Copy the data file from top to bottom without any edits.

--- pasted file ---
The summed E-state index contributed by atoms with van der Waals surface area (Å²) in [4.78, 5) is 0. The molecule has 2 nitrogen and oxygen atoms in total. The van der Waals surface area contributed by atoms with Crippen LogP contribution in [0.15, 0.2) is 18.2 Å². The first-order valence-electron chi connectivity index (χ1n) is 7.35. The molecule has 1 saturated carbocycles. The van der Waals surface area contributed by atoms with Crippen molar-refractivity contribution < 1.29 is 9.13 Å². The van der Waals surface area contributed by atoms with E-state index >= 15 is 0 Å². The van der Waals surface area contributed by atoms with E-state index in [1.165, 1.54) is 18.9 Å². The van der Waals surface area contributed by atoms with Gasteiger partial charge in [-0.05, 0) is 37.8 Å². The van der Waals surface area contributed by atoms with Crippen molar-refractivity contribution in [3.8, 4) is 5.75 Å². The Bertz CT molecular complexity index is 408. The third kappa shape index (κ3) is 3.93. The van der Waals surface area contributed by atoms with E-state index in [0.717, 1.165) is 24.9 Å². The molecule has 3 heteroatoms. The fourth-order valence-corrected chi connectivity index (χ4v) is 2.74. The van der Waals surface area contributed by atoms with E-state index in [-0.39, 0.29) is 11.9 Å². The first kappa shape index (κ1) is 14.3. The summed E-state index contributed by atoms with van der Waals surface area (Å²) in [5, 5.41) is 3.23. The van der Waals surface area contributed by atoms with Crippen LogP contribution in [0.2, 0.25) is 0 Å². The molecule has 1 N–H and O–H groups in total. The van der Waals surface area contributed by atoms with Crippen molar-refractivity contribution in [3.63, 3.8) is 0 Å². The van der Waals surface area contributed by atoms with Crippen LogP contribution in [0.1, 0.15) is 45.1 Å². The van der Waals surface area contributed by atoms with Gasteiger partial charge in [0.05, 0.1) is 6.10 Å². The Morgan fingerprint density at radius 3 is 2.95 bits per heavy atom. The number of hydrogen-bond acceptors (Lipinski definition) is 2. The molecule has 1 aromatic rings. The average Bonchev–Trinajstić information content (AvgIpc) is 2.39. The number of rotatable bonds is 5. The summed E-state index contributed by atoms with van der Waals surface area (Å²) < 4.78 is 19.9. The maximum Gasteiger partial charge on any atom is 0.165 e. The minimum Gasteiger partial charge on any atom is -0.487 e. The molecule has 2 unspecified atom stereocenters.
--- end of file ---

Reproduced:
The summed E-state index contributed by atoms with van der Waals surface area (Å²) in [4.78, 5) is 0. The molecule has 2 nitrogen and oxygen atoms in total. The van der Waals surface area contributed by atoms with Crippen LogP contribution in [0.15, 0.2) is 18.2 Å². The first-order valence-electron chi connectivity index (χ1n) is 7.35. The molecule has 1 saturated carbocycles. The van der Waals surface area contributed by atoms with Crippen molar-refractivity contribution < 1.29 is 9.13 Å². The van der Waals surface area contributed by atoms with E-state index >= 15 is 0 Å². The van der Waals surface area contributed by atoms with E-state index in [1.165, 1.54) is 18.9 Å². The van der Waals surface area contributed by atoms with Gasteiger partial charge in [-0.05, 0) is 37.8 Å². The van der Waals surface area contributed by atoms with Crippen molar-refractivity contribution in [3.8, 4) is 5.75 Å². The Bertz CT molecular complexity index is 408. The third kappa shape index (κ3) is 3.93. The van der Waals surface area contributed by atoms with E-state index in [0.717, 1.165) is 24.9 Å². The molecule has 3 heteroatoms. The fourth-order valence-corrected chi connectivity index (χ4v) is 2.74. The van der Waals surface area contributed by atoms with E-state index in [-0.39, 0.29) is 11.9 Å². The first kappa shape index (κ1) is 14.3. The summed E-state index contributed by atoms with van der Waals surface area (Å²) in [5, 5.41) is 3.23. The van der Waals surface area contributed by atoms with Crippen LogP contribution in [0.2, 0.25) is 0 Å². The molecule has 1 N–H and O–H groups in total. The van der Waals surface area contributed by atoms with Crippen molar-refractivity contribution in [3.63, 3.8) is 0 Å². The van der Waals surface area contributed by atoms with Crippen LogP contribution in [0.1, 0.15) is 45.1 Å². The van der Waals surface area contributed by atoms with Gasteiger partial charge in [0.05, 0.1) is 6.10 Å². The Morgan fingerprint density at radius 3 is 2.95 bits per heavy atom. The number of hydrogen-bond acceptors (Lipinski definition) is 2. The molecule has 1 aromatic rings. The average Bonchev–Trinajstić information content (AvgIpc) is 2.39. The number of rotatable bonds is 5. The summed E-state index contributed by atoms with van der Waals surface area (Å²) < 4.78 is 19.9. The maximum Gasteiger partial charge on any atom is 0.165 e. The minimum Gasteiger partial charge on any atom is -0.487 e. The molecule has 2 unspecified atom stereocenters.